He says one of the most exciting developments is the way lower-cost versions of the BlackBerry, such as the Pearl, have taken off; they now account for about 30 per cent of the subscriber base.

"We are still in the early days," says Mr. Spence, a father of two who recently took up marathon running. "More consumers want real-time access to e-mail or instant messaging or social networking."



Father inspired financial go-getter

President and chief executive officer, Caldwell Investment Management Ltd., Toronto


As one of the top movers and shakers in the financial services industry in North America, Brendan Caldwell, head of various divisions of Caldwell Securities, doesn't have to look far to find his inspiration.

Mr. Caldwell says his dad Tom ("who is only 64") founded the company in 1980 at age 37 - Brendan's age.

"My father is still very much engaged in our business, and has been a tremendous influence on me personally and professionally ... Fathers are always a source of inspiration and competition for their sons," says Mr. Caldwell, who has four children with his wife of nearly 15 years, Sandra.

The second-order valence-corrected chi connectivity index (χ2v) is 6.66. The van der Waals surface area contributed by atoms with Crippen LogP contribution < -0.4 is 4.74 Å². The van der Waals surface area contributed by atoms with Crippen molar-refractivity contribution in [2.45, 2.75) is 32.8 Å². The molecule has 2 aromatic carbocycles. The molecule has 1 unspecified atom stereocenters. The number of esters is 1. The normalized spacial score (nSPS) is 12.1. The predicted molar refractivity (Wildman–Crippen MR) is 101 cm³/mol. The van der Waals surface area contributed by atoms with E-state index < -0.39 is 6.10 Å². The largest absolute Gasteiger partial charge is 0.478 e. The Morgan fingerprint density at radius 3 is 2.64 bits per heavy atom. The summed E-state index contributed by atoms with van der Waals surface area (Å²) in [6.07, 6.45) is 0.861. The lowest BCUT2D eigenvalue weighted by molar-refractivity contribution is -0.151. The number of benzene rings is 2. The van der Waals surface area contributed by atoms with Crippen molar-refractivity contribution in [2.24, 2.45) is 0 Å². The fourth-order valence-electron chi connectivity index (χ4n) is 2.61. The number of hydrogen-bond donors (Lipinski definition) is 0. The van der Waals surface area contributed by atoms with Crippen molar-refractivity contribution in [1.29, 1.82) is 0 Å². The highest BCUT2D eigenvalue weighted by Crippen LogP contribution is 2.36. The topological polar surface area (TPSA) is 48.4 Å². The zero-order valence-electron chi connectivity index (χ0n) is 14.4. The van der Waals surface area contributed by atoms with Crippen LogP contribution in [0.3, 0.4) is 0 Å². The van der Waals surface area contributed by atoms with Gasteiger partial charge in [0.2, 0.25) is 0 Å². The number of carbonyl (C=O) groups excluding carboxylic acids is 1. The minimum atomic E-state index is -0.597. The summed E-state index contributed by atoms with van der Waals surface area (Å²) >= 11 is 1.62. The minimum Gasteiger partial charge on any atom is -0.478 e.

Tom Caldwell is chairman of Caldwell Financial and his younger son, Theo, is also a force in the firm, which has offices across southern Ontario and in New York City.

In a family dedicated to philanthropy and volunteer work, Brendan is passionate about his church, the Church of the Messiah, and Christian education, serving on the board of trustees at various schools.

He spent more than three years as an investment adviser at RBC Dominion Securities before joining his father's firm in 1995, when he became a chartered financial analyst. He rebranded the investment management division as Caldwell Investment Management, becoming president and CEO. He is also president of Caldwell Securities Ltd.; executive vice-president, Caldwell Financial; vice-president, Caldwell Asset Management; and founding president, Caldwell Insurance Services.

He earned a BSc from University of Toronto in 1991 and a master's degree in literary studies from Royal Holloway and Bedford New College in England in 1992.

His first "real job" was a five-month stint in customer service at Mackenzie Financial in 1991. "They put me on the phone to handle calls from investors and financial sales people," he recalls.